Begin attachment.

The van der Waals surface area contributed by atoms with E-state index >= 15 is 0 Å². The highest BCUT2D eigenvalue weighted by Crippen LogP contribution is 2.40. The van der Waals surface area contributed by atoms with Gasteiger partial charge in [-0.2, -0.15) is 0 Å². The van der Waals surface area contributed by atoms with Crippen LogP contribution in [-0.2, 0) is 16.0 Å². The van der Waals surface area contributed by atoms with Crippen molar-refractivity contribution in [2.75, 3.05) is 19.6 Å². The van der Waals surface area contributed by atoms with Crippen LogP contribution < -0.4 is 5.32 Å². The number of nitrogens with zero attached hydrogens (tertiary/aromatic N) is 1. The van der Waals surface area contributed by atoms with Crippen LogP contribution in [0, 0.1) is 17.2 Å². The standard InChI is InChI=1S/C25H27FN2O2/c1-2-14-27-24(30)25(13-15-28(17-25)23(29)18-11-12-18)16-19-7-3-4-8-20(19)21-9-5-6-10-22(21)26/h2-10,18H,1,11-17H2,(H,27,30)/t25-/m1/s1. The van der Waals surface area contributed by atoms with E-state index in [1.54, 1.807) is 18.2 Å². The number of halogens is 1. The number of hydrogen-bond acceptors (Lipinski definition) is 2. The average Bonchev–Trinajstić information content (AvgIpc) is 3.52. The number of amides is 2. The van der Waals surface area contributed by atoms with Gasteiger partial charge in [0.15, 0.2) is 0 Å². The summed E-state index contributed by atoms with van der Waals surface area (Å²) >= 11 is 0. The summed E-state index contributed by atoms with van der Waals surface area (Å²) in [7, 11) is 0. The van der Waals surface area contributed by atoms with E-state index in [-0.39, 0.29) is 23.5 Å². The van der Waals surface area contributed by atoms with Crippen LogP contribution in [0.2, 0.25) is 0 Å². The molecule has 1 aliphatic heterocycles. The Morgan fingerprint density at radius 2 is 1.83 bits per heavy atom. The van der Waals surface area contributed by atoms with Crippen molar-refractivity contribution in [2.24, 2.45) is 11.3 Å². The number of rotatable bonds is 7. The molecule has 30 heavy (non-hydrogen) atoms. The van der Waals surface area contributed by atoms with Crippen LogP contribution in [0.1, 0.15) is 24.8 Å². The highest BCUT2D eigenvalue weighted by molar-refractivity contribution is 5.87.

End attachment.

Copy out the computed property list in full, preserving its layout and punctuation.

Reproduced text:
The van der Waals surface area contributed by atoms with E-state index >= 15 is 0 Å². The highest BCUT2D eigenvalue weighted by Crippen LogP contribution is 2.40. The van der Waals surface area contributed by atoms with Gasteiger partial charge in [-0.2, -0.15) is 0 Å². The van der Waals surface area contributed by atoms with Crippen LogP contribution in [-0.2, 0) is 16.0 Å². The van der Waals surface area contributed by atoms with Crippen molar-refractivity contribution in [2.75, 3.05) is 19.6 Å². The van der Waals surface area contributed by atoms with Crippen LogP contribution < -0.4 is 5.32 Å². The number of nitrogens with zero attached hydrogens (tertiary/aromatic N) is 1. The van der Waals surface area contributed by atoms with Crippen LogP contribution in [0, 0.1) is 17.2 Å². The standard InChI is InChI=1S/C25H27FN2O2/c1-2-14-27-24(30)25(13-15-28(17-25)23(29)18-11-12-18)16-19-7-3-4-8-20(19)21-9-5-6-10-22(21)26/h2-10,18H,1,11-17H2,(H,27,30)/t25-/m1/s1. The van der Waals surface area contributed by atoms with E-state index in [1.54, 1.807) is 18.2 Å². The number of halogens is 1. The number of hydrogen-bond acceptors (Lipinski definition) is 2. The average Bonchev–Trinajstić information content (AvgIpc) is 3.52. The number of amides is 2. The van der Waals surface area contributed by atoms with Gasteiger partial charge in [0.15, 0.2) is 0 Å². The summed E-state index contributed by atoms with van der Waals surface area (Å²) >= 11 is 0. The summed E-state index contributed by atoms with van der Waals surface area (Å²) in [7, 11) is 0. The van der Waals surface area contributed by atoms with E-state index in [-0.39, 0.29) is 23.5 Å². The van der Waals surface area contributed by atoms with Crippen LogP contribution in [0.2, 0.25) is 0 Å². The molecule has 1 aliphatic heterocycles. The Morgan fingerprint density at radius 2 is 1.83 bits per heavy atom. The van der Waals surface area contributed by atoms with Crippen molar-refractivity contribution in [2.24, 2.45) is 11.3 Å². The number of rotatable bonds is 7. The molecule has 30 heavy (non-hydrogen) atoms. The van der Waals surface area contributed by atoms with Crippen LogP contribution in [0.1, 0.15) is 24.8 Å². The highest BCUT2D eigenvalue weighted by molar-refractivity contribution is 5.87.